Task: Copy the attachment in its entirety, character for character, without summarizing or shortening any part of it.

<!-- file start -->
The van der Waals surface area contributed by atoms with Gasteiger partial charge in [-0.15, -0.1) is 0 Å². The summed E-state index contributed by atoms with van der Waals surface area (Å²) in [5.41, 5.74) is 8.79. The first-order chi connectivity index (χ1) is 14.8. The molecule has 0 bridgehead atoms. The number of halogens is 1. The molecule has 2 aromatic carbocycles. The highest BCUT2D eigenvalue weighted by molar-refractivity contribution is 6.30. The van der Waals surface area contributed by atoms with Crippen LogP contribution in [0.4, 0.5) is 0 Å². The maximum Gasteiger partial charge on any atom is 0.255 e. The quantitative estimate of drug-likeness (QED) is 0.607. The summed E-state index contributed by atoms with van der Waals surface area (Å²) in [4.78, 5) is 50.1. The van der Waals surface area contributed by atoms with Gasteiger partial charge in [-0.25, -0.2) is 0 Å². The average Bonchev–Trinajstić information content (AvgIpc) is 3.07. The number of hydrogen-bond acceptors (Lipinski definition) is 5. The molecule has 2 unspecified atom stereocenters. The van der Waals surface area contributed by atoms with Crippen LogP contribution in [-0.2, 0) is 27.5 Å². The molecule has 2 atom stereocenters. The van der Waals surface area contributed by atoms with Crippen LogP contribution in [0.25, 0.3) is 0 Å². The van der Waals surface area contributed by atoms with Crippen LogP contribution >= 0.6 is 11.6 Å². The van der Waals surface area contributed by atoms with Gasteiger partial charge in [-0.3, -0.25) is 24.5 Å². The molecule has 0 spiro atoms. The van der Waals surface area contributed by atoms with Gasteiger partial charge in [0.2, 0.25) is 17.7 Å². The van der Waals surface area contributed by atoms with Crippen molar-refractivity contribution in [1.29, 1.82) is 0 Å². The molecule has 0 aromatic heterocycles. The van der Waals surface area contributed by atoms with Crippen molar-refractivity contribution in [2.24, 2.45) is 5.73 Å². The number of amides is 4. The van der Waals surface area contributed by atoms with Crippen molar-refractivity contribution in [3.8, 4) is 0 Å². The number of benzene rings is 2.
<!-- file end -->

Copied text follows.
The van der Waals surface area contributed by atoms with Gasteiger partial charge in [-0.15, -0.1) is 0 Å². The summed E-state index contributed by atoms with van der Waals surface area (Å²) in [5.41, 5.74) is 8.79. The first-order chi connectivity index (χ1) is 14.8. The molecule has 0 bridgehead atoms. The number of halogens is 1. The molecule has 2 aromatic carbocycles. The highest BCUT2D eigenvalue weighted by molar-refractivity contribution is 6.30. The van der Waals surface area contributed by atoms with Crippen LogP contribution in [0.4, 0.5) is 0 Å². The maximum Gasteiger partial charge on any atom is 0.255 e. The quantitative estimate of drug-likeness (QED) is 0.607. The summed E-state index contributed by atoms with van der Waals surface area (Å²) in [4.78, 5) is 50.1. The van der Waals surface area contributed by atoms with Gasteiger partial charge in [-0.25, -0.2) is 0 Å². The average Bonchev–Trinajstić information content (AvgIpc) is 3.07. The number of hydrogen-bond acceptors (Lipinski definition) is 5. The molecule has 2 unspecified atom stereocenters. The van der Waals surface area contributed by atoms with Crippen LogP contribution in [-0.2, 0) is 27.5 Å². The molecule has 2 atom stereocenters. The van der Waals surface area contributed by atoms with Crippen LogP contribution in [0.25, 0.3) is 0 Å². The van der Waals surface area contributed by atoms with Crippen LogP contribution >= 0.6 is 11.6 Å². The van der Waals surface area contributed by atoms with Gasteiger partial charge in [-0.3, -0.25) is 24.5 Å². The molecule has 0 spiro atoms. The van der Waals surface area contributed by atoms with Gasteiger partial charge in [0.2, 0.25) is 17.7 Å². The van der Waals surface area contributed by atoms with Crippen molar-refractivity contribution in [1.29, 1.82) is 0 Å². The molecule has 0 aromatic heterocycles. The van der Waals surface area contributed by atoms with Crippen molar-refractivity contribution in [2.24, 2.45) is 5.73 Å². The number of amides is 4. The van der Waals surface area contributed by atoms with Crippen molar-refractivity contribution in [3.8, 4) is 0 Å². The number of benzene rings is 2.